Under-connectivity, or too few connections in the brain, is the underlying cause of brain disorders like autism and schizophrenia, according to a recent study from investigators at the George Washington University (GW) Institute for Neuroscience. The study, published in Neuron, provides the first evidence showing that individual nerve cells fail to make the right number of connections. The reason for this deficit is limited growth of key nerve cells in the cerebral cortex during early development, due to both genetics and mitochondrial dysfunction.
Working in models of DiGeorge/22q11 Deletion Syndrome—a common disorder with the highest known genetic association with diseases like schizophrenia and autism—the GW group defined the disruptions of cell and molecular functions that lead to altered development of nerve cells and their connections in the cerebral cortex. They associated these changes with behavioral deficits linked to neurodevelopmental disorders. This work confirms, for the first time, a well-known clinical hypothesis that under-connectivity is the basis of these disorders.
The work from the GW research team also showed that cortical under-connectivity and cognitive impairment are linked to genes that cause mitochondrial dysfunction in DiGeorge/22q11 Deletion Syndrome. When mitochondrial function is restored through antioxidant therapy, so are cortical connections and behavioral deficits.
“The good news is that mitochondrial deficits are very treatable pharmacologically or through diet” said senior author Anthony-Samuel LaMantia, Ph.D., director of the GW Institute for Neuroscience and Jeffrey Lieberman Professor of Neurosciences at the GW School of Medicine and Health Sciences. “Our research holds up the possibility that in some instances, children who are diagnosed with neurological disorders may have genetic deficits that lead to a final common pathway of focal metabolic disruption—ultimately, this is treatable.”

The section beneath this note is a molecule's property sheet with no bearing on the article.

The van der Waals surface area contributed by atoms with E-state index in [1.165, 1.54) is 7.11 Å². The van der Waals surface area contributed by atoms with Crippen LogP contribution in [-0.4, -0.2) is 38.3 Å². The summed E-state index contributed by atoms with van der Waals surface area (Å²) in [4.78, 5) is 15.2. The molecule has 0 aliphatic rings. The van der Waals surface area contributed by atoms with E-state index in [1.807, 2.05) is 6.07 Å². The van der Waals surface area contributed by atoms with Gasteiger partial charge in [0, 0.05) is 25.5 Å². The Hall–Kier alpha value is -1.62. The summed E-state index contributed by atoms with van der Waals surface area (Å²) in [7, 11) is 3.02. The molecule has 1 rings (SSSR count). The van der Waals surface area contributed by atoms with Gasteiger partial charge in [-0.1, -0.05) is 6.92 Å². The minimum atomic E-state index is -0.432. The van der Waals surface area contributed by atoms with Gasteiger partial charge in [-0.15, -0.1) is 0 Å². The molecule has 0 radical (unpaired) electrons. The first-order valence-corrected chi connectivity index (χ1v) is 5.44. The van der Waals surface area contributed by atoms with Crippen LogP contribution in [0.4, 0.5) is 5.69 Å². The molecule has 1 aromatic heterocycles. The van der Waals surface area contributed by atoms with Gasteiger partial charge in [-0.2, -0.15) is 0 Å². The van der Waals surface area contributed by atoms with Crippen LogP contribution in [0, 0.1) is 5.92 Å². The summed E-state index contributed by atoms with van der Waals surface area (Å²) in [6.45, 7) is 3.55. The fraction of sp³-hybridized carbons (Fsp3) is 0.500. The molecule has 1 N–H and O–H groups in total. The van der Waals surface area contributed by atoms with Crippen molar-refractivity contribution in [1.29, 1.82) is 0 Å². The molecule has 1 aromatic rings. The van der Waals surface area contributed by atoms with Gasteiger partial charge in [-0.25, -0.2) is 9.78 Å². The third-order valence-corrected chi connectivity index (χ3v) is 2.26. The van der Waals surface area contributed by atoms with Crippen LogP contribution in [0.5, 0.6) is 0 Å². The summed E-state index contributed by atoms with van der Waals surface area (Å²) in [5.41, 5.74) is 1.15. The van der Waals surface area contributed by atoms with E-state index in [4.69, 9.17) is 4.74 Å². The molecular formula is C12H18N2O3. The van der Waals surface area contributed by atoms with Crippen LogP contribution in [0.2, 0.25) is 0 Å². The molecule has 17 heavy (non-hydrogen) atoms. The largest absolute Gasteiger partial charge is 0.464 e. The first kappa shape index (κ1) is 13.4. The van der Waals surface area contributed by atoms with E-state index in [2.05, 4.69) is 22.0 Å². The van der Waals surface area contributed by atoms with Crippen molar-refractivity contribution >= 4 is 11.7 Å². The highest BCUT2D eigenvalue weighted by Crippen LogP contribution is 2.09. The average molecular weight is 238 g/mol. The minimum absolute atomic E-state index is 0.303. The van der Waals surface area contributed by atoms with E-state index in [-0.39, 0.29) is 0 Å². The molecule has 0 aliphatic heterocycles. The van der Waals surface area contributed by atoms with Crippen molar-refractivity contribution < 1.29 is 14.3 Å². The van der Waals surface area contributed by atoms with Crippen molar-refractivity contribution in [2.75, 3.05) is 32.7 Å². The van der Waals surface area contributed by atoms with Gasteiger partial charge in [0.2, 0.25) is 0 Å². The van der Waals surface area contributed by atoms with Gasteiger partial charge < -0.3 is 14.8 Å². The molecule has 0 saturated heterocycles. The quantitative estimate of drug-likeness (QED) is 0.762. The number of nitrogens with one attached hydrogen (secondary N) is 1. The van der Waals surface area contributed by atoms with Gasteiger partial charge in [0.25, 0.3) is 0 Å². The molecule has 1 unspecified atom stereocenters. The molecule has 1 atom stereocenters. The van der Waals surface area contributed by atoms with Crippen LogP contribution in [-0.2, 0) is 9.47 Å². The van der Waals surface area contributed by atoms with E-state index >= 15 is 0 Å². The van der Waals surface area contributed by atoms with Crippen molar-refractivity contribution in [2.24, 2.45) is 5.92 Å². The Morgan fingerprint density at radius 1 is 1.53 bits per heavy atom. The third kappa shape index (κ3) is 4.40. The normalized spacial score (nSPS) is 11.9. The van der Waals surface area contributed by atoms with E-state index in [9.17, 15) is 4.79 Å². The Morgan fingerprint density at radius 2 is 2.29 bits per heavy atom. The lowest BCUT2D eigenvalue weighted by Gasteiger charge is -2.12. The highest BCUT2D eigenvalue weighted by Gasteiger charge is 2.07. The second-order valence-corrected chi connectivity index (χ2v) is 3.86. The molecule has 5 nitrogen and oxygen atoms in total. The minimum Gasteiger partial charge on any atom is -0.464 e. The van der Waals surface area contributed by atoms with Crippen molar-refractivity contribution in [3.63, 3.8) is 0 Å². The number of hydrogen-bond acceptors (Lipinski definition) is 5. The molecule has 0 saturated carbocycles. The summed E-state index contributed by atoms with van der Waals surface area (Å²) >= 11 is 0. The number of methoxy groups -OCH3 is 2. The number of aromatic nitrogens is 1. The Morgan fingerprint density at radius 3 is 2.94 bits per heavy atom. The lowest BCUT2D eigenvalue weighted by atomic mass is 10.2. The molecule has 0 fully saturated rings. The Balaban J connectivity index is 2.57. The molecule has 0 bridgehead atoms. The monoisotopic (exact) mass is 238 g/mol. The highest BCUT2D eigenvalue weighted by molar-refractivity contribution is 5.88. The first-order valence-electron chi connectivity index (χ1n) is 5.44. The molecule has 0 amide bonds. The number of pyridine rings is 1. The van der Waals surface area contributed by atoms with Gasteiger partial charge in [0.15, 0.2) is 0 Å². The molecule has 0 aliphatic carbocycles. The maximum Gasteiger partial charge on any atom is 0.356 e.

Using a DiGeorge/22q11 Deletion Syndrome mouse model, the GW research team first sought to confirm that under-connectivity, not over-connectivity, underlies behavioral deficits. They found that the integrity and efficiency of synapses in the cortex were diminished. The GW team then looked at the cells making the connections. They found the cells were unhealthy due to dysfunctional mitochondria, long known to be the powerhouse of the cell. The research team then tested the theory that mitochondria in these cells might be dysfunctional due to increased reactive oxygen species—oxygen molecules that roam freely through cells and cause extensive damage. Finally, the team used antioxidant therapy to neutralize these dangerous oxygen “free radicals” to help restore mitochondrial function. This therapy not only fixed connectivity, but fixed the behavioral deficits that happened as a result.
The team then looked at the 28 genes on chromosome 22 for which one of two copies is lost in individuals with DiGeorge/22q11 Deletion Syndrome. They focused on six of these 28 genes associated with mitochondria. They identified the Txrnd2 gene, which encodes an enzyme that neutralizes reactive oxygen in mitochondria, as a critical player in the growth and connectivity of the cortical cells that are under-connected.
“This is one of the first times that any group has gone from genetic mutation, to cell biological pathology, to behavioral consequences, and then to safe, effective therapy that corrects both the pathology and behavioral impairment in a valid animal model of any neurodevelopment disorder,” said LaMantia.
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